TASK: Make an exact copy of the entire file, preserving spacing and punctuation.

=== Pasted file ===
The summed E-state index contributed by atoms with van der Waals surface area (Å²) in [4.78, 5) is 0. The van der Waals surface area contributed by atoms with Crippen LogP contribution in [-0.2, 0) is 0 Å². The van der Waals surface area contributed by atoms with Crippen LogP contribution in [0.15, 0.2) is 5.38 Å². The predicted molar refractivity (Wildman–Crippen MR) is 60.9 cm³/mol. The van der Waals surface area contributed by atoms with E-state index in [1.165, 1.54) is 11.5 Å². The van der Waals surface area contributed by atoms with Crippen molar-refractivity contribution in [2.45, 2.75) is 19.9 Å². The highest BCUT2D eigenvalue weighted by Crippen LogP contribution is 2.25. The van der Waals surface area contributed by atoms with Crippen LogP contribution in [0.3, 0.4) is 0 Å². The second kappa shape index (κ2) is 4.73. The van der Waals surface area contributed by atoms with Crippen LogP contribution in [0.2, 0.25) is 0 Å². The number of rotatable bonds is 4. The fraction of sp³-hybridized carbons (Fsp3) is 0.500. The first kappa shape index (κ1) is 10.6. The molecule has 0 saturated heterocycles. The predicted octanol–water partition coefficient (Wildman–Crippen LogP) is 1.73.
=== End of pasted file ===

The summed E-state index contributed by atoms with van der Waals surface area (Å²) in [4.78, 5) is 0. The van der Waals surface area contributed by atoms with Crippen LogP contribution in [-0.2, 0) is 0 Å². The van der Waals surface area contributed by atoms with Crippen LogP contribution in [0.15, 0.2) is 5.38 Å². The predicted molar refractivity (Wildman–Crippen MR) is 60.9 cm³/mol. The van der Waals surface area contributed by atoms with E-state index in [1.165, 1.54) is 11.5 Å². The van der Waals surface area contributed by atoms with Crippen molar-refractivity contribution in [2.45, 2.75) is 19.9 Å². The highest BCUT2D eigenvalue weighted by Crippen LogP contribution is 2.25. The van der Waals surface area contributed by atoms with Crippen LogP contribution in [0.3, 0.4) is 0 Å². The second kappa shape index (κ2) is 4.73. The van der Waals surface area contributed by atoms with Crippen LogP contribution in [0.2, 0.25) is 0 Å². The number of rotatable bonds is 4. The fraction of sp³-hybridized carbons (Fsp3) is 0.500. The first kappa shape index (κ1) is 10.6. The molecule has 0 saturated heterocycles. The predicted octanol–water partition coefficient (Wildman–Crippen LogP) is 1.73.